US v. Pickens
UNPUBLISHED UNITED STATES COURT OF APPEALS FOR THE FOURTH CIRCUIT
UNITED STATES OF AMERICA, Plaintiff - Appellee, versus MAURICE PICKENS, Defendant - Appellant.
Appeal from the United States District Court for the District of South Carolina, at Florence. Terry L. Wooten, District Judge. (CR-04-477)
July 24, 2006
September 26, 2006
Before NIEMEYER, WILLIAMS, and KING, Circuit Judges.
Affirmed by unpublished per curiam opinion.
James T. McBratney, Jr., Florence, South Carolina, for Appellant. Alfred William Walker Bethea, Jr., Assistant United States Attorney, Florence, South Carolina, for Appellee.
Unpublished opinions are not binding precedent in this circuit. See Local Rule 36(c).
PER CURIAM: Maurice Pickens pled guilty without the benefit of a plea agreement to charges of: (1) possession with intent to distribute
five grams or more of cocaine base, in violation of 21 U.S.C. § 841(a)(1), (b)(1)(b) (2000); (2) using and carrying a firearm during and in relation to, and possession of a firearm in
furtherance of, a drug trafficking crime, in violation of 18 U.S.C. § 924(c)(1)(A), (c)(2) (2000); and (3) possession of a firearm by a previously convicted felon, in violation of 18 U.S.C.
§§ 922(g)(1), 924(a)(2), (e) (2000).
The district court sentenced
Pickens to the minimum penalty provided for by statute, concurrent 120-month sentences on the first and third counts, and a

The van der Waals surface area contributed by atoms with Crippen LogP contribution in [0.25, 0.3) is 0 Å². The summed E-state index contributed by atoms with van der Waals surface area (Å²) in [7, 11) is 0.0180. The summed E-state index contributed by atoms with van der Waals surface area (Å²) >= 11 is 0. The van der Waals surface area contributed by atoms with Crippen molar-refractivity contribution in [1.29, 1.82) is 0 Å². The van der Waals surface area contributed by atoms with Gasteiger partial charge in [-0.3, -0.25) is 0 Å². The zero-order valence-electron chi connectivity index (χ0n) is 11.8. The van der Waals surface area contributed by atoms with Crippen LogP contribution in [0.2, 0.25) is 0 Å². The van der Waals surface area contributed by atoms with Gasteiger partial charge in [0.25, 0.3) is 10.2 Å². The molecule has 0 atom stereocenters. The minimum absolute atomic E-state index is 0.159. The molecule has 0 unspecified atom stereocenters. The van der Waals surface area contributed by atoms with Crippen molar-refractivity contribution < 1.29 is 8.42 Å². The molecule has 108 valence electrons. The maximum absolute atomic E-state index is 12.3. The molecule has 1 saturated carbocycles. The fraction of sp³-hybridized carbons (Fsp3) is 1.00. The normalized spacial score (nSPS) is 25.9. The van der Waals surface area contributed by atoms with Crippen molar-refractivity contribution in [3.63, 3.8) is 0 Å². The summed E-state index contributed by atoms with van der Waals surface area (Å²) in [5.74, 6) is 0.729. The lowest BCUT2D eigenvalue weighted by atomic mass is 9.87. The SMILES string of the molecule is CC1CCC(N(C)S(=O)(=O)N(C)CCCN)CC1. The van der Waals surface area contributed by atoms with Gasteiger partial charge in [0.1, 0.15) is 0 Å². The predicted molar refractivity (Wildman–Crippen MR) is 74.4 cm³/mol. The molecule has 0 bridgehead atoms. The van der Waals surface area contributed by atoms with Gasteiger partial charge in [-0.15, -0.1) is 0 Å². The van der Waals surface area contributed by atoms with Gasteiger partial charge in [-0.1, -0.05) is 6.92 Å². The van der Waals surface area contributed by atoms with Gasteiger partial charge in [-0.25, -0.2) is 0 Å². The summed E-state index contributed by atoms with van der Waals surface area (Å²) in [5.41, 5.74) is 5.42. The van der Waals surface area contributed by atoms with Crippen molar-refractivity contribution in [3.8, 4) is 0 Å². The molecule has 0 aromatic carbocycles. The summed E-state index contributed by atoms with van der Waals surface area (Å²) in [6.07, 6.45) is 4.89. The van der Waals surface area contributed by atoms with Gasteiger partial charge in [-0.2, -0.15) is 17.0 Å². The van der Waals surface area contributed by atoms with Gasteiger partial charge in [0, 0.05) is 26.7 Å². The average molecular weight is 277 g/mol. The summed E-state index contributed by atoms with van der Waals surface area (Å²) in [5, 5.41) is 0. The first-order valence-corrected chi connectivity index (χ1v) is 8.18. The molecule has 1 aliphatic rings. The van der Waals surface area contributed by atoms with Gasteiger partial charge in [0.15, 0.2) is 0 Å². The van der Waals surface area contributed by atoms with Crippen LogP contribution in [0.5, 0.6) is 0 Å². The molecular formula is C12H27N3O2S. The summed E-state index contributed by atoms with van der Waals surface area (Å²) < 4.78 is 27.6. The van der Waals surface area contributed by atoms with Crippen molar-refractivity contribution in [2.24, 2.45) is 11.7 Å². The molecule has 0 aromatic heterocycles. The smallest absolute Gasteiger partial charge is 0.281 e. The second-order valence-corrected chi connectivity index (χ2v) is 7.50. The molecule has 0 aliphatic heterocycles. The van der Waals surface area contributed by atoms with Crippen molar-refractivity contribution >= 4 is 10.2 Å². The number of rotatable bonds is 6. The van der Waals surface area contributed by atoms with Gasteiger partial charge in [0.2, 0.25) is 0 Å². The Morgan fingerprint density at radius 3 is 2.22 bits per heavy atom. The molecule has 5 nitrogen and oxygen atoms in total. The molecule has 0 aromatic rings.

consecutive 60-month sentence on the second count, for a total of 180 months' imprisonment. Pickens appeals. His counsel has filed a brief pursuant
to Anders v. California, 386 U.S. 738 (1967), asserting there are no meritorious issues upon which to appeal but seeking this court's review of Pickens' guilty plea, specifically the effect of the district court's misstatement at the guilty plea hearing concerning the drug quantity charged in the indictment's first count. That
count charged Pickens with possession with intent to distribute five or more grams of cocaine base. During the Fed. R. Crim. P. 11
colloquy, however, the district court informed Pickens the quantity charged in the indictment was fifty or more grams of cocaine base.
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Counsel asserts the misstatement denied Pickens the opportunity to weigh accurately the risks and benefits of a trial. Because Pickens raises this issue for the first time on appeal, we review for plain error. See Fed. R. Crim. P. 52(b).
Four conditions must be met before we will notice plain error: (1) there was error; (2) the error was plain under current law; (3) the error affects substantial rights, typically meaning the defendant is prejudiced by the error in that it affected the outcome of the proceedings; and (4) the error seriously affects the fairness, integrity, or public reputation of judicial proceedings. States v. Olano, 507 U.S. 725, 733-37 (1993). United
In the guilty plea
context, to prove that an error is substantial, the defendant must show that, but for the error, he would not have pled guilty. United States v. Martinez, 277 F.3d 517, 532 (4th Cir. 2002). Here, while the district court misstated the quantity of drugs for which Pickens was to be held responsible, it accurately stated the penalty that Pickens would face for the offense, which Pickens indicated he understood. Thus, Pickens knowingly and
voluntarily entered his guilty plea with an understanding of its consequences. Cir. 2004). See United States v. Wood, 378 F.3d 342, 349 (4th Consequently, Pickens' substantial rights were not
affected by the district court's misstatement. Pickens has filed a pro se supplemental brief, in which he raises three issues. Because Pickens did not raise these issues